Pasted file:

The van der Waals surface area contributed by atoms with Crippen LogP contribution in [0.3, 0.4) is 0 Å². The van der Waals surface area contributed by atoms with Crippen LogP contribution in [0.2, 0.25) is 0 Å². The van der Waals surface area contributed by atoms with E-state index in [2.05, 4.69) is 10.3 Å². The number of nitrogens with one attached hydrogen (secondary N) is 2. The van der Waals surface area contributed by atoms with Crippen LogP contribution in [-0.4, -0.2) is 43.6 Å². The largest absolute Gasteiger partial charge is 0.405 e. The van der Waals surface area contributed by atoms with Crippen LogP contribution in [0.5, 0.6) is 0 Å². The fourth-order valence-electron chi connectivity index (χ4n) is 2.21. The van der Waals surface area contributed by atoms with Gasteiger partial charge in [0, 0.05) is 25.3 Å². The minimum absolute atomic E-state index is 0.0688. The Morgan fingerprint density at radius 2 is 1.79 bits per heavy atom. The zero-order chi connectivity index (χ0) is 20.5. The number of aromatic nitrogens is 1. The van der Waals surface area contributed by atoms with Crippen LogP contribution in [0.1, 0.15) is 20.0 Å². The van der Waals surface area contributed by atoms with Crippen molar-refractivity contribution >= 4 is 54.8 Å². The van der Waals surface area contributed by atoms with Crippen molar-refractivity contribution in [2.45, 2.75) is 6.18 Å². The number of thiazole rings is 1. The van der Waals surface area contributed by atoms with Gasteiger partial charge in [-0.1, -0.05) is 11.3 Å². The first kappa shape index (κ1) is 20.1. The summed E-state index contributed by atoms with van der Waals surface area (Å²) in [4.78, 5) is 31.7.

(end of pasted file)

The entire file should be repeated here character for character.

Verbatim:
The van der Waals surface area contributed by atoms with Crippen LogP contribution in [0.3, 0.4) is 0 Å². The van der Waals surface area contributed by atoms with Crippen LogP contribution in [0.2, 0.25) is 0 Å². The van der Waals surface area contributed by atoms with E-state index in [2.05, 4.69) is 10.3 Å². The number of nitrogens with one attached hydrogen (secondary N) is 2. The van der Waals surface area contributed by atoms with Crippen LogP contribution in [-0.4, -0.2) is 43.6 Å². The largest absolute Gasteiger partial charge is 0.405 e. The van der Waals surface area contributed by atoms with Crippen LogP contribution in [0.5, 0.6) is 0 Å². The fourth-order valence-electron chi connectivity index (χ4n) is 2.21. The van der Waals surface area contributed by atoms with Gasteiger partial charge in [0, 0.05) is 25.3 Å². The minimum absolute atomic E-state index is 0.0688. The Morgan fingerprint density at radius 2 is 1.79 bits per heavy atom. The zero-order chi connectivity index (χ0) is 20.5. The number of aromatic nitrogens is 1. The van der Waals surface area contributed by atoms with Crippen LogP contribution in [0.1, 0.15) is 20.0 Å². The van der Waals surface area contributed by atoms with Crippen molar-refractivity contribution >= 4 is 54.8 Å². The van der Waals surface area contributed by atoms with Crippen molar-refractivity contribution in [2.45, 2.75) is 6.18 Å². The number of thiazole rings is 1. The van der Waals surface area contributed by atoms with Gasteiger partial charge in [-0.1, -0.05) is 11.3 Å². The first kappa shape index (κ1) is 20.1. The summed E-state index contributed by atoms with van der Waals surface area (Å²) in [4.78, 5) is 31.7.